IPM Planning and Evaluation

The Close Relationship Between Planning and Evaluation

IPM programs are developed to make changes in pest management that minimize the effects of current practices. The desire is to reverse damage that past practices may have caused, reduce the impact of future pest management practices, or make pest management more cost effective. But where profit is not the intended result of a program, it may be difficult to monitor progress toward outcomes, also called impacts.

To know whether a program is successful, it is important to carefully specify the desired impacts and consider how to monitor them over time. In IPM, many desired outcomes are long term, and success is far in the future. In these cases, intermediate- or shorter-Term outcomes may provide an indication of progress toward the ultimate long-term outcome.

One of the most important uses of the technique described on this site is program planning. It helps users to plan with the end goal in mind, rather than just considering inputs (e.g., money or people) or the activities that must be carried out. By focusing on the desired ultimate outcomes or results, planners can then think backwards through intermediate goals to identify how best to achieve the overall desired outcomes or results.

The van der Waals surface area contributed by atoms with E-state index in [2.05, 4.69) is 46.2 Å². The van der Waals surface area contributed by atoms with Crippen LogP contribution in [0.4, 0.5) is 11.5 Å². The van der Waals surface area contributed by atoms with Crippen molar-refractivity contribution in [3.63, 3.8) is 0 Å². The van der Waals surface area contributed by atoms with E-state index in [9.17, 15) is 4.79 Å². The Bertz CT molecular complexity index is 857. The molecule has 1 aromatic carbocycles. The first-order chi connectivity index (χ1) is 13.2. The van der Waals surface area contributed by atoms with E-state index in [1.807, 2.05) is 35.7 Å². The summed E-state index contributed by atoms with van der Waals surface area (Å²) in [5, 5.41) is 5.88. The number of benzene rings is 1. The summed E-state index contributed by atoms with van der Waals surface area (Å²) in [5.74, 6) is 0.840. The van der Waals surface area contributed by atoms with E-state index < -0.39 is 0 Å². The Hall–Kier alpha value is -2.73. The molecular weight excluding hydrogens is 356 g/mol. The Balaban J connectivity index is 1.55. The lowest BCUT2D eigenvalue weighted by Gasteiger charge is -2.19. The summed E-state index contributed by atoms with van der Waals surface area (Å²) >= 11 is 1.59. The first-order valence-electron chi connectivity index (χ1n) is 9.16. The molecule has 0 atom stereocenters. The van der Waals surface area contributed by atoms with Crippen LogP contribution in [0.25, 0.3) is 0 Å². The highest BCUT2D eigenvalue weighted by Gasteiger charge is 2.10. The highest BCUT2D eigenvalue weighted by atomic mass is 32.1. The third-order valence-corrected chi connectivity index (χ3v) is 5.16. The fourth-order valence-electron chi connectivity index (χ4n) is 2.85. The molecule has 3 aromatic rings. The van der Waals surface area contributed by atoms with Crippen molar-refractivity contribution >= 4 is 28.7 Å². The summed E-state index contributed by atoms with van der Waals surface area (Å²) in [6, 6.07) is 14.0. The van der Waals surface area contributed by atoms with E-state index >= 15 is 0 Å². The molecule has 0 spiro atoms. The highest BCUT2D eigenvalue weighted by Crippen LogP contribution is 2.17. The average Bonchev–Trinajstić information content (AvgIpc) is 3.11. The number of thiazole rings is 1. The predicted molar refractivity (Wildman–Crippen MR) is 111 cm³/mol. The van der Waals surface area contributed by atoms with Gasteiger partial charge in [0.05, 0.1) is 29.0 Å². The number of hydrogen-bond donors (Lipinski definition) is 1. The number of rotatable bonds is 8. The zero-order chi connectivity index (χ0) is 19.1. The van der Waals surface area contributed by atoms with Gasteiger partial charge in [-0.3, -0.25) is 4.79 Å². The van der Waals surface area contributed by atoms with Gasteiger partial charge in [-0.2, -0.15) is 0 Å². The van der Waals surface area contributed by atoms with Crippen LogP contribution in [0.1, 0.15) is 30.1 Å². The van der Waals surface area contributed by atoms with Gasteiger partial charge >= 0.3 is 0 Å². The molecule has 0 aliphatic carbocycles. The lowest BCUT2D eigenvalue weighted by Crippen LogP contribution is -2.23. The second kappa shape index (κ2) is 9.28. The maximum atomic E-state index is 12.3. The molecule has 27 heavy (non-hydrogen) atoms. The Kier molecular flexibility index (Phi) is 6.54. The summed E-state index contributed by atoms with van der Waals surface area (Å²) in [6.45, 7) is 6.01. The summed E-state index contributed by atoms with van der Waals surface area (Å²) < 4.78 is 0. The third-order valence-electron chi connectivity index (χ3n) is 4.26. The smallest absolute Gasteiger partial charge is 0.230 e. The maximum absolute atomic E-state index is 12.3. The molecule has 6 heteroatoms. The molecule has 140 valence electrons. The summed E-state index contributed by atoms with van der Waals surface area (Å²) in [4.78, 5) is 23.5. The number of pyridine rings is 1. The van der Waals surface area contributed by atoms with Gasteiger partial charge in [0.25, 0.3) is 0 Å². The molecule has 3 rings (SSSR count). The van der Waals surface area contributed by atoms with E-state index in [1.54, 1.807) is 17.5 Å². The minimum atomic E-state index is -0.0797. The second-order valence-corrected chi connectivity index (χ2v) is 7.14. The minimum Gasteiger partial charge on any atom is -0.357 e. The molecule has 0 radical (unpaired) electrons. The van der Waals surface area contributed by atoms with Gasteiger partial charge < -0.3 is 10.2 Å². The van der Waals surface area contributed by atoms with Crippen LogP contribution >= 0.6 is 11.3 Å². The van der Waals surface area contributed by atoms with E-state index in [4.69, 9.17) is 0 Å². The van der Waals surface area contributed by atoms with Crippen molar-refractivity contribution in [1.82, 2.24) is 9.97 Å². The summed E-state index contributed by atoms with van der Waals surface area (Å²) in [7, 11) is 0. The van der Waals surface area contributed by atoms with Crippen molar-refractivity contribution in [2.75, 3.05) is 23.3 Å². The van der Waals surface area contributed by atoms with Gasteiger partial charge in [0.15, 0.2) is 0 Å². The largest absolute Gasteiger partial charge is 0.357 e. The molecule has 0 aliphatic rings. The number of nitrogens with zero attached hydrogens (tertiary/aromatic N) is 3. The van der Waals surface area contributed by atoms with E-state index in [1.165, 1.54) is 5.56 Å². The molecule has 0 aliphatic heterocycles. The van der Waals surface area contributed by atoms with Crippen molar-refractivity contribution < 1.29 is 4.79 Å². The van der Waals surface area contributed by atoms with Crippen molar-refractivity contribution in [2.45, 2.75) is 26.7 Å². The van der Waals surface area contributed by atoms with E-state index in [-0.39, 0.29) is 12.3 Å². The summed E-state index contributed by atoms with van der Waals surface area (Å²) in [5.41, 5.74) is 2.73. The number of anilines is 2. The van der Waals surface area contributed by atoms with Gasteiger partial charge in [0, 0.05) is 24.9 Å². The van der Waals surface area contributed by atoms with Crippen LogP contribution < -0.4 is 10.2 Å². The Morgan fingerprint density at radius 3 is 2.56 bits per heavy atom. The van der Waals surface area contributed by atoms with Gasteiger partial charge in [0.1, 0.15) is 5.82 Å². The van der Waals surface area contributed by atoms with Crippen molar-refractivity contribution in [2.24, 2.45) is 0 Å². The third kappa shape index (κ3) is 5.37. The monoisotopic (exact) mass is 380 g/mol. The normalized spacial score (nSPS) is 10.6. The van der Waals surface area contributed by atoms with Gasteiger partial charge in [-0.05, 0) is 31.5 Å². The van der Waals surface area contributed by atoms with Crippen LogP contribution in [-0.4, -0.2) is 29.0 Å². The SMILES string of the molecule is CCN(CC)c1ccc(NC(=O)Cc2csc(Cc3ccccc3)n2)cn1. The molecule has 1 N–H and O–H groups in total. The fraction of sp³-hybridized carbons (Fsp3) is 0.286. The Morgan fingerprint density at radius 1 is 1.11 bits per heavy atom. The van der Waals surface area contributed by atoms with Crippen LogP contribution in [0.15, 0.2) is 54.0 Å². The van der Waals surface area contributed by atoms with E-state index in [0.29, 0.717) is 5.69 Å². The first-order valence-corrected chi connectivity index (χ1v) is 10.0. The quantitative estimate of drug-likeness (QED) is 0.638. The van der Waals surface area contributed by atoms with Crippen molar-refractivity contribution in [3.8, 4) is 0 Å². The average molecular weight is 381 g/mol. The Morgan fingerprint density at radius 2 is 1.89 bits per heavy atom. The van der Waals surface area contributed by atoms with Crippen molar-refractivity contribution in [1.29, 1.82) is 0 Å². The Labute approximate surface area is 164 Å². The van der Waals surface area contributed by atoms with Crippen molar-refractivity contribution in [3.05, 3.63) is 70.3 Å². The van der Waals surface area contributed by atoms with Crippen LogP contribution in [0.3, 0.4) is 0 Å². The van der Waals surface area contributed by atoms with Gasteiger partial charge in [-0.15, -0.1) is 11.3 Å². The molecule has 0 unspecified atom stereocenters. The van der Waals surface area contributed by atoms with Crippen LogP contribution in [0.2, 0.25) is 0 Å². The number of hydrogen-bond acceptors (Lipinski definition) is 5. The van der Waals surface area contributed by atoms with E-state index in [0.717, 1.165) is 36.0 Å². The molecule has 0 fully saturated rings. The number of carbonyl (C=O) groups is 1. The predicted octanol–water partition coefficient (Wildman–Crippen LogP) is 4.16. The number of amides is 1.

There is a close relationship between planning and evaluation. They are merely two different perspectives on the same project or program. Planning has an eye on the future, and evaluation is a look at the past. Effective planning must keep evaluation in mind, while effective evaluation is rooted in good planning. To plan a program in a way that allows you eventually to measure its effectiveness in achieving the desired long-term impacts, you need to determine and document the existing status or situation and then plan how to measure progress toward the desired outcomes. If you don't anticipate up front what you will need to measure along the way, you may find that you've missed the opportunity to collect the data you eventually will need to evaluate the project successfully.

In the figure below, the components and steps required are outlined. This site describes these steps for 14 examples that cover all of the possible combinations of focus area and impact area described in the USDA's IPM Roadmap Matrix.

Components and flow  of a model for planning and evaluating a program

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This website is maintained by the Southern IPM Center, supported by the National Institute of Food and Agriculture, U.S. Department of Agriculture.